Integrated flight training is a second method of gaining your CPL, Multi Engine and Instrument Ratings (Frozen ATPL). Whilst the licence you gain at the end of the course is the same as if you had gone by the modular method, but the process of gaining it is different.
Integrated schools are often seen as the “zero to hero” method of gaining your Frozen ATP. A person can walk in having never even sat in an aircraft, and between 14-18 months later, walk out as a fully qualified pilot.
The order in which you complete the training often differs too. Integrated courses often, but not always, start with your ATPL theory. These exams are the same as the exams a modular pilot would sit, with all 14 completed before you move on to your flying section of your training..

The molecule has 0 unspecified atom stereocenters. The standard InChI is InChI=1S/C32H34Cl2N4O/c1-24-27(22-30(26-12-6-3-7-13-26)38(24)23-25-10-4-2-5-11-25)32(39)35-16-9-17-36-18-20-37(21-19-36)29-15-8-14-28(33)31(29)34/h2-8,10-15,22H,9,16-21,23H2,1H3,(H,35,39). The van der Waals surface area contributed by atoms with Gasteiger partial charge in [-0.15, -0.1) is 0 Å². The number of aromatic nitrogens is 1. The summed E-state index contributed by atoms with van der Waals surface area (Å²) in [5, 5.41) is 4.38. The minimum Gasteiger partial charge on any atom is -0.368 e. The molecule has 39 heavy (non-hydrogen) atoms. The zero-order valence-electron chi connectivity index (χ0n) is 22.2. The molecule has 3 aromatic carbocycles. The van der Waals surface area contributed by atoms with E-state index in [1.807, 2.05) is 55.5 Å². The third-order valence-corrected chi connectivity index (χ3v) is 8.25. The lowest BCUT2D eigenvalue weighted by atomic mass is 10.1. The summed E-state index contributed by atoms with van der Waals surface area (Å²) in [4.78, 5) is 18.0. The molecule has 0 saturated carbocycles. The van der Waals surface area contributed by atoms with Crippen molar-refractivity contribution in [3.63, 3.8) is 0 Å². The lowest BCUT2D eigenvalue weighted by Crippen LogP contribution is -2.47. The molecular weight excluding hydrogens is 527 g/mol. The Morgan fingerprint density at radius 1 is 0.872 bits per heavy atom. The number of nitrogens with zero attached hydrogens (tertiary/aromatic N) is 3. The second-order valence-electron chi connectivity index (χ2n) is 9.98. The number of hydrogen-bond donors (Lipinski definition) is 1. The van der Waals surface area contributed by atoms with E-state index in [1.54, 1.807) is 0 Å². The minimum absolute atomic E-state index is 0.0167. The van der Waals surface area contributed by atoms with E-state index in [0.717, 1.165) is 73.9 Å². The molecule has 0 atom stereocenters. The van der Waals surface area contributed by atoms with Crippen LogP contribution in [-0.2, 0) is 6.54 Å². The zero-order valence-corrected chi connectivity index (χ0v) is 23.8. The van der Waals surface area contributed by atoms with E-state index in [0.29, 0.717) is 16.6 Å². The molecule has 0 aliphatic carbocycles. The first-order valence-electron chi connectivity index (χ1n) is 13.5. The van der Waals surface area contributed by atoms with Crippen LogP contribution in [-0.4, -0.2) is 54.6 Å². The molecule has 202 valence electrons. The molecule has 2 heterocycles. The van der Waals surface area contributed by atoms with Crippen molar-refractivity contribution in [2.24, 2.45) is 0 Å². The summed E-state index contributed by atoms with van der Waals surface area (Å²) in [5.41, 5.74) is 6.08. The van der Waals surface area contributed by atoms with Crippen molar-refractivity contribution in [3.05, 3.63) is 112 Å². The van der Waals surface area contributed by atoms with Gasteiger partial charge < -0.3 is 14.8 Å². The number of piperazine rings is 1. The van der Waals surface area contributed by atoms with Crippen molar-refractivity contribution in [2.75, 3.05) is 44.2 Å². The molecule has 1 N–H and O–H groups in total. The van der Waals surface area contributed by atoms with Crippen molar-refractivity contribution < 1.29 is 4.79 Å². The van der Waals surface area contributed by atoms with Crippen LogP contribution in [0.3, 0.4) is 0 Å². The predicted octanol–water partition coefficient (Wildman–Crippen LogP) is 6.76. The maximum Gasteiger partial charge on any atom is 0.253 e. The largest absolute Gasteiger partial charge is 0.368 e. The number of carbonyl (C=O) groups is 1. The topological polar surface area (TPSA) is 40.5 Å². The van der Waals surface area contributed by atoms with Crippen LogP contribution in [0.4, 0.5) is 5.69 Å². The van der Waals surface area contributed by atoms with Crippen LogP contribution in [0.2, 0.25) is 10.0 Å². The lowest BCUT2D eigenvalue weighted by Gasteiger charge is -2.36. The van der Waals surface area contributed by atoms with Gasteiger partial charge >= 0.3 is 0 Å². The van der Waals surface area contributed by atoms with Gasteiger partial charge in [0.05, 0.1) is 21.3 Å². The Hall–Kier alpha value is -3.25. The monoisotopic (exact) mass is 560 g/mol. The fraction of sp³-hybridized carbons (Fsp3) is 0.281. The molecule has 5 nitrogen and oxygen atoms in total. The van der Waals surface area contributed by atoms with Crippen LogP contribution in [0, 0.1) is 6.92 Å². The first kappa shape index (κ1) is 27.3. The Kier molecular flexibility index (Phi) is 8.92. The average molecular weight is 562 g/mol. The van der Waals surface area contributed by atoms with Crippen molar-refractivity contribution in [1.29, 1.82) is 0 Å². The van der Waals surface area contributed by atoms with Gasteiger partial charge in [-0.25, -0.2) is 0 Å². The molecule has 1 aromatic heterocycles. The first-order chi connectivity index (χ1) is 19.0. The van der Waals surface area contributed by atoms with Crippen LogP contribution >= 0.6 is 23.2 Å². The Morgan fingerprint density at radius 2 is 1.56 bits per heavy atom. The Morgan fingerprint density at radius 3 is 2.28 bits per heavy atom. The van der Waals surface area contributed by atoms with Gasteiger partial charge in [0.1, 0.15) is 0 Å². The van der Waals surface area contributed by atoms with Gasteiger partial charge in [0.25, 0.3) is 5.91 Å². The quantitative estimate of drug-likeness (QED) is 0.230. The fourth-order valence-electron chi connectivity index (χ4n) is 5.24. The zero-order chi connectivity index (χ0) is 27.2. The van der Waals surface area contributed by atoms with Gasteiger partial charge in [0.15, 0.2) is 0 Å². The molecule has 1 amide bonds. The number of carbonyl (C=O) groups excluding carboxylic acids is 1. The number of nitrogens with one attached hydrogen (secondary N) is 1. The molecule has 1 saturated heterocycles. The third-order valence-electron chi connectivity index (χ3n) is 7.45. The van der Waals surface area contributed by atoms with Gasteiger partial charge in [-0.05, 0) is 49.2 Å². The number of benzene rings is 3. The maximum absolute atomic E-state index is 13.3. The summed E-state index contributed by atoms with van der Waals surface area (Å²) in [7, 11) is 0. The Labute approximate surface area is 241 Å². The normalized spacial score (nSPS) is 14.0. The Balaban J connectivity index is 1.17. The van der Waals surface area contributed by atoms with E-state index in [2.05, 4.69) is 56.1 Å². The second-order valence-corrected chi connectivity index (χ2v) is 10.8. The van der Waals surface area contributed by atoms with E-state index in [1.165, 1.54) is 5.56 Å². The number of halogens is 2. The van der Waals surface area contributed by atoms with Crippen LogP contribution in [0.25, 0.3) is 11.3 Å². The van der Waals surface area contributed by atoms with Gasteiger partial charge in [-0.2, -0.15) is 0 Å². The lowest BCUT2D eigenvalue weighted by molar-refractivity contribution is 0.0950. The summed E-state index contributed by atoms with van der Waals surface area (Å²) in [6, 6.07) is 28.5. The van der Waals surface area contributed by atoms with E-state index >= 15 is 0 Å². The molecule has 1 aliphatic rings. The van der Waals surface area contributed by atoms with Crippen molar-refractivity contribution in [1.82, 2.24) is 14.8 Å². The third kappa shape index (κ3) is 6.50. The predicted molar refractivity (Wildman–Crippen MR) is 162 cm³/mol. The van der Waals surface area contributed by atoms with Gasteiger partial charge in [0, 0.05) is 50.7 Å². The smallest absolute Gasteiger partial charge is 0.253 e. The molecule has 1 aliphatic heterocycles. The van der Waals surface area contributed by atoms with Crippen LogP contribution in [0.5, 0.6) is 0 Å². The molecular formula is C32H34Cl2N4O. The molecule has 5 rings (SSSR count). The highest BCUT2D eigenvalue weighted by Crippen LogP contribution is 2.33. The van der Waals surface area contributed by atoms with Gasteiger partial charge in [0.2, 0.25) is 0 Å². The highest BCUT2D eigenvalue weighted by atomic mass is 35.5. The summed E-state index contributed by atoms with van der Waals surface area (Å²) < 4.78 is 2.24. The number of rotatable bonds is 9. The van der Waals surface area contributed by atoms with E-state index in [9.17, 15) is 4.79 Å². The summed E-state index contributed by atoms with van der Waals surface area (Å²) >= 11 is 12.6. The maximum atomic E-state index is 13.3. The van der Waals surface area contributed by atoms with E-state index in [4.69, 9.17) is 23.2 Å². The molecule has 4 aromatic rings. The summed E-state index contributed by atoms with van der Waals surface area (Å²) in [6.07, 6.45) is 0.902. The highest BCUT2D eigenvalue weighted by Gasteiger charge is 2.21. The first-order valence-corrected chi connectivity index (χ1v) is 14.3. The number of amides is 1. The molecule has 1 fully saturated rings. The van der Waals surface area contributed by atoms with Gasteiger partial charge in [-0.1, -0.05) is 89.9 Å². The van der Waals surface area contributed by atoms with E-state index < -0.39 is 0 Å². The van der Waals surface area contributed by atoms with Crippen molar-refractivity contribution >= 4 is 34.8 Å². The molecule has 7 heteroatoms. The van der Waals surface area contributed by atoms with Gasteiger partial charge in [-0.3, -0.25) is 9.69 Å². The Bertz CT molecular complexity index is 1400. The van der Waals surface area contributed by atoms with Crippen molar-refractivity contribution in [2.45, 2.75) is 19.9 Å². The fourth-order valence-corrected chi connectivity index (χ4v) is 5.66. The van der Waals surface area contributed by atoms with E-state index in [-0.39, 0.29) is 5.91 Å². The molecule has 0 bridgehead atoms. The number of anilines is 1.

During your flying training, you do not do a separate PPL, CPL, ME and IR, rather the training will often be split up into “stages”. This does mean, with no official EASA certified skills test between each course stage, you will not gain your SEP (Single Engine Piston) rating, like you would with your PPL.
With that said, the integrated does have some advantages. For one, people who wish to have a one stop shop for their training, it is ideal. Many others like the structured method of training too. In addition, many integrated schools have ties in with airlines meaning gaining a job after you complete can, but not always, be easier than the modular route. These perks are often reflected in the higher price of the course too.
Many integrated schools also offer MPL licences. These are airline specific courses which are specific to the school that runs them. MPL licences only qualify a pilot to fly multi-crew aircraft for the airline that they are training to become part of. Because of the specific nature of MPL courses, this guide will not cover them in detail.